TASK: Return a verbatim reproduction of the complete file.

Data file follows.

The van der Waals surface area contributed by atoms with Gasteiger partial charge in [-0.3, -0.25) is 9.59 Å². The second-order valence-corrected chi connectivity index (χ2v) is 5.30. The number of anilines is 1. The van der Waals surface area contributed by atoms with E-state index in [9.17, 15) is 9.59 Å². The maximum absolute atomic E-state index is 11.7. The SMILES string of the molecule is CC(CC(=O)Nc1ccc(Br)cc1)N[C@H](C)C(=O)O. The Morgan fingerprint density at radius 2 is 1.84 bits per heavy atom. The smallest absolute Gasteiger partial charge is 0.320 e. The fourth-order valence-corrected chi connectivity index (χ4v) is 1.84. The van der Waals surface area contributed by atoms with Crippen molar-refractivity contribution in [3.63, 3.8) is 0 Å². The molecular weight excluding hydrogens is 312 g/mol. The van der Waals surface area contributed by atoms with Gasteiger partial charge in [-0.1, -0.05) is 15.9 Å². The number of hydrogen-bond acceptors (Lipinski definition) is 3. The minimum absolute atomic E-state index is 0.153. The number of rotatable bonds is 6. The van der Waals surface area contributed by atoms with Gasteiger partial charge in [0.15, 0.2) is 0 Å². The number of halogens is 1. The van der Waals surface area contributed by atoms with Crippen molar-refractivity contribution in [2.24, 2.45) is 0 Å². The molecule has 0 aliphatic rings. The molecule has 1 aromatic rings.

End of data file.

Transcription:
The van der Waals surface area contributed by atoms with Gasteiger partial charge in [-0.3, -0.25) is 9.59 Å². The second-order valence-corrected chi connectivity index (χ2v) is 5.30. The number of anilines is 1. The van der Waals surface area contributed by atoms with E-state index in [9.17, 15) is 9.59 Å². The maximum absolute atomic E-state index is 11.7. The SMILES string of the molecule is CC(CC(=O)Nc1ccc(Br)cc1)N[C@H](C)C(=O)O. The Morgan fingerprint density at radius 2 is 1.84 bits per heavy atom. The smallest absolute Gasteiger partial charge is 0.320 e. The fourth-order valence-corrected chi connectivity index (χ4v) is 1.84. The van der Waals surface area contributed by atoms with Crippen molar-refractivity contribution in [3.63, 3.8) is 0 Å². The molecular weight excluding hydrogens is 312 g/mol. The van der Waals surface area contributed by atoms with Gasteiger partial charge in [-0.1, -0.05) is 15.9 Å². The number of hydrogen-bond acceptors (Lipinski definition) is 3. The minimum absolute atomic E-state index is 0.153. The number of rotatable bonds is 6. The van der Waals surface area contributed by atoms with Gasteiger partial charge in [0.15, 0.2) is 0 Å². The number of halogens is 1. The van der Waals surface area contributed by atoms with Crippen molar-refractivity contribution in [2.24, 2.45) is 0 Å². The molecule has 0 aliphatic rings. The molecule has 1 aromatic rings.